Heme Oxygenase (Decyclizing)
dosage
Heme Oxygenase-1

Cite this

Tyrrell, R. M., Pourzand, C. A., Brown, J., Hejmadi, V., Kvam, E., Ryter, S., & Watkin, R. D. (2000). Cellular studies with UVA radiation: A role for iron. Radiation Protection Dosimetry, 91(1-3), 37-39.

Cellular studies with UVA radiation: A role for iron. / Tyrrell, Rex M; Pourzand, Charareh A; Brown, J; Hejmadi, V; Kvam, E; Ryter, S; Watkin, R D.

In: Radiation Protection Dosimetry, Vol. 91, No. 1-3, 2000, p. 37-39.

Research output: Contribution to journalArticle

Tyrrell, RM, Pourzand, CA, Brown, J, Hejmadi, V, Kvam, E, Ryter, S & Watkin, RD 2000, 'Cellular studies with UVA radiation: A role for iron' Radiation Protection Dosimetry, vol. 91, no. 1-3, pp. 37-39.
Tyrrell, Rex M ; Pourzand, Charareh A ; Brown, J ; Hejmadi, V ; Kvam, E ; Ryter, S ; Watkin, R D. / Cellular studies with UVA radiation: A role for iron. In: Radiation Protection Dosimetry. 2000 ; Vol. 91, No. 1-3. pp. 37-39.
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abstract = "The UVA (320-380 nm) component-of sunlight or sunbeds acts as an oxidising carcinogen and has been clearly implicated in skin cancer. Since WA radiation interacts with cells by generating active oxygen species, the damaging effects of this radiation will be exacerbated by the presence of catalytically reactive iron in cells. It has now been shown by two independent techniques (dequenching of metal-quenched calcein fluorescence in cells and changes in the binding activity of the iron responsive protein IRP1) that WA radiation causes an immediate release of 'free' iron in human skin fibroblasts via the proteolysis of ferritin (Ft). Within minutes of exposure to a range of doses of WA at natural exposure levels, the binding activity of IRP-1, as well as Ft levels, decrease in a dose-dependent manner. It-is proposed that the oxidative damage to lysosomes that leads to Ft degradation and the consequent release of potentially harmful 'free' iron to the cytosol might be a major factor in WA-induced damage to the skin. UVA radiation also breaks down heme-containing proteins in the microsomal membrane to release free heme as an additional photosensitising component. This will provide another source of enhanced free iron in skin cells since constitutive heme oxygenase 2 (in keratinocytes) and UVA-inducible heme oxygenase-1 (in fibroblasts) are likely to break down any free heme to biliverdin and release iron and carbon monbxide in the process. It is postulated that, in skin fibroblasts, this free heme release and the enhanced free iron pools will lead to an adaptive response involving heme oxygenase (with a maximum about 10 h) and ferritin (in 24-48 h) that will scavenge the heme and iron released by subsequent oxidising (UVA) treatments.",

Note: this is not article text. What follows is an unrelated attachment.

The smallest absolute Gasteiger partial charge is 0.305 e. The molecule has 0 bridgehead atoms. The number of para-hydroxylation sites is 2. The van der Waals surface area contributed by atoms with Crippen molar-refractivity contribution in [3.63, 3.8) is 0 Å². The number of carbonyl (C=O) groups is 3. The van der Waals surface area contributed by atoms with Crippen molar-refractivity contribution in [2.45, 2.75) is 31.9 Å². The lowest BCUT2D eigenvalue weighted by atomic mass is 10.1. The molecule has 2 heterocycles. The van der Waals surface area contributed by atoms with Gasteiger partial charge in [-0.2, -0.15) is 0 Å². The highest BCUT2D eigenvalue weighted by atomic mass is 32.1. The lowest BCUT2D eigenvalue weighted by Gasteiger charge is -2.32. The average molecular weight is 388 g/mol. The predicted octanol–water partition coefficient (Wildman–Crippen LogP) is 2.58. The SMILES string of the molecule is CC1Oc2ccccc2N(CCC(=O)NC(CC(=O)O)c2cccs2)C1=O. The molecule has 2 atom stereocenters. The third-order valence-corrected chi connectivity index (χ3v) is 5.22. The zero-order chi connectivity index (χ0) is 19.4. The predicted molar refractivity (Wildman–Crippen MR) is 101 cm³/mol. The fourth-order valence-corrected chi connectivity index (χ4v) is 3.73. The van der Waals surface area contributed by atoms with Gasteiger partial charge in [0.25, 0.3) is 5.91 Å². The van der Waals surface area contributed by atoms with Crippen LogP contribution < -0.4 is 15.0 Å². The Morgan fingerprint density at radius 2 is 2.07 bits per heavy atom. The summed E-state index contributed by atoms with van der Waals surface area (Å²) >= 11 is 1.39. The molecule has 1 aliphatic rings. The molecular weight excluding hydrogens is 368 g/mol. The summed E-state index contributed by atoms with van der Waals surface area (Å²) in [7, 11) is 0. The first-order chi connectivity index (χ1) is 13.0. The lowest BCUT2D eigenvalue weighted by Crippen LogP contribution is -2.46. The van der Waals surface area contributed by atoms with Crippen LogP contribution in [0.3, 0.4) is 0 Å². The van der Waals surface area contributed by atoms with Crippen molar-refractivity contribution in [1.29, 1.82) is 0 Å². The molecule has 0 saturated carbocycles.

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AB - The UVA (320-380 nm) component-of sunlight or sunbeds acts as an oxidising carcinogen and has been clearly implicated in skin cancer. Since WA radiation interacts with cells by generating active oxygen species, the damaging effects of this radiation will be exacerbated by the presence of catalytically reactive iron in cells. It has now been shown by two independent techniques (dequenching of metal-quenched calcein fluorescence in cells and changes in the binding activity of the iron responsive protein IRP1) that WA radiation causes an immediate release of 'free' iron in human skin fibroblasts via the proteolysis of ferritin (Ft). Within minutes of exposure to a range of doses of WA at natural exposure levels, the binding activity of IRP-1, as well as Ft levels, decrease in a dose-dependent manner. It-is proposed that the oxidative damage to lysosomes that leads to Ft degradation and the consequent release of potentially harmful 'free' iron to the cytosol might be a major factor in WA-induced damage to the skin. UVA radiation also breaks down heme-containing proteins in the microsomal membrane to release free heme as an additional photosensitising component. This will provide another source of enhanced free iron in skin cells since constitutive heme oxygenase 2 (in keratinocytes) and UVA-inducible heme oxygenase-1 (in fibroblasts) are likely to break down any free heme to biliverdin and release iron and carbon monbxide in the process. It is postulated that, in skin fibroblasts, this free heme release and the enhanced free iron pools will lead to an adaptive response involving heme oxygenase (with a maximum about 10 h) and ferritin (in 24-48 h) that will scavenge the heme and iron released by subsequent oxidising (UVA) treatments.